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Palace of Holyroodhouse

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Holyrood Palace, Edinburgh, Scotland. The official Scottish residence of the Queen dates from the late 15th century, but was reconstructed for Charles II in the 17th century. Mary, Queen of Scots came here in 1561 and stayed for six tragic years. State apartments house tapestries, paintings and furniture, and the picture gallery has portraits of 89 Scottish kings. Adjoining palace is Holyrood Park, rich in animal and plant life.

Holyrood was built under the orders of James IV in 1498, who enlarged an existing guesthouse of the nearby abbey. Little of the original building is left today. Fifty years after its construction, the palace suffered serious damage by the Earl of Hertford's troops and a century later Cromwell's army left their own mark on it. By the time the monarchy was restored, there was little left of the grand palace that Holyrood had once been.

In the 1670s, Charles II ordered the palace to be restored, and Sir William Bruce redesigned and reconstructed large parts of the building. In the event, Charles II never even visited Holyrood to appreciate the marvellous craftsmanship, but it is him we have to thank for the continued existence of this beautiful royal home.

The most famous wedding of all to take place here was that of the twenty-two year old Mary, Queen of Scots, to the nineteen year old Darnley on 29th July 1565. Darnley placed three rings on Mary's finger and knelt beside her while the catholic priest said prayers for their union. Darnley, whose vacillating religious beliefs were notorious, was Protestant at the time and left Mary in the private chapel of Holyrood to hear Mass. Mary was dressed in black mourning to represent the widow's life she was leaving behind. After the ceremony she was divested of her mourning clothes and robed in a brightly coloured, jewel-encrusted outfit. A trumpet fanfare accompanied the couple's procession to the Great Hall where a sumptuous feast awaited them. Crowds cheered outside throwing gold coins, while Mary and Darnley were being entertained with a masque and a dance. Atholl, Morton, Crawford, Eglinton, Cassilis and Glencairn were present at the banquet to attend the couple. These festivities continued for the following two days, but he euphoria was of short duration, as Mary soon realised that she had married a complete fool.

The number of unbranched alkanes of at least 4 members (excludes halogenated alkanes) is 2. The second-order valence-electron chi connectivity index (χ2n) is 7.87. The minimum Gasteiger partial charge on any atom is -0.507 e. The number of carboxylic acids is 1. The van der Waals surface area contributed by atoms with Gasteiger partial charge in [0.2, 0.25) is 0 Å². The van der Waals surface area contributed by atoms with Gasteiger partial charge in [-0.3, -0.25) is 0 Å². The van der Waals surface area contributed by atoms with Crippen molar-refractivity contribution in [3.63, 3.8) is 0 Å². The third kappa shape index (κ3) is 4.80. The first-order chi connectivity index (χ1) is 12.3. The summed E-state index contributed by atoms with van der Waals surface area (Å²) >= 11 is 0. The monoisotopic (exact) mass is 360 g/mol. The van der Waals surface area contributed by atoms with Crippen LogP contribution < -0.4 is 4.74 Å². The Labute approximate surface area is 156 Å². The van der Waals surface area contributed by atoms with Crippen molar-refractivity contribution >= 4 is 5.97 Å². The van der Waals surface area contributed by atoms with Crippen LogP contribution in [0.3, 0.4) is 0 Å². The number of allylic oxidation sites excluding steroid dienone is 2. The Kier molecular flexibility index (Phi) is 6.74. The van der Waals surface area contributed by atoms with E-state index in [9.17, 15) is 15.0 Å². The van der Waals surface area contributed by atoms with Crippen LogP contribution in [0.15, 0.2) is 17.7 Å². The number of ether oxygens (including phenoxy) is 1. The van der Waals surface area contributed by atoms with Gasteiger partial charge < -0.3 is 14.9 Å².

On 15th May 1547, thirteen weeks after Darnley's death, Mary and Bothwell were married in the Council Hall of Holyrood in a Protestant ceremony. Adam, Bishop of Orkney and friend of Bothwell, preached a sermon to the effect that Bothwell had repented of his former life of evil and wickedness, while Huntly and Maitland were among the witnesses. This short ceremony was followed by a dour wedding breakfast eaten in silence. In stark contrast to her previous two weddings, there were no rejoicings or expensive trousseau. Mary contented herself with an old yellow gown relined with white taffeta, an old black dress decorated with gold braid, and a black taffeta petticoat refurbished. To Bothwell she only gave a second-hand genet fur, recycled from her mother's cloak. Later, she broke down in tears before Bishop Leslie, repenting of her Protestant wedding. Two days after the wedding, Mary and Bothwell were heard screaming at each other, Mary calling for a knife that she might kill herself. The next day, she threatened to drown herself. The marriage, which ended a month later at Carberry Hill, was an unhappy one. On public occasions, Bothwell displayed an exaggerated deference for Mary, but otherwise, he was rude, jealous and violent, and delighted in humiliating her in public. It also leaked that he was maintaining his ex-wife, Lady Jean Gordon, whom he had divorced in order to marry Mary, in Crichton Castle. To appease him, Mary gave up all her little pleasures such as card-playing, hunting, golf, hawking and music.

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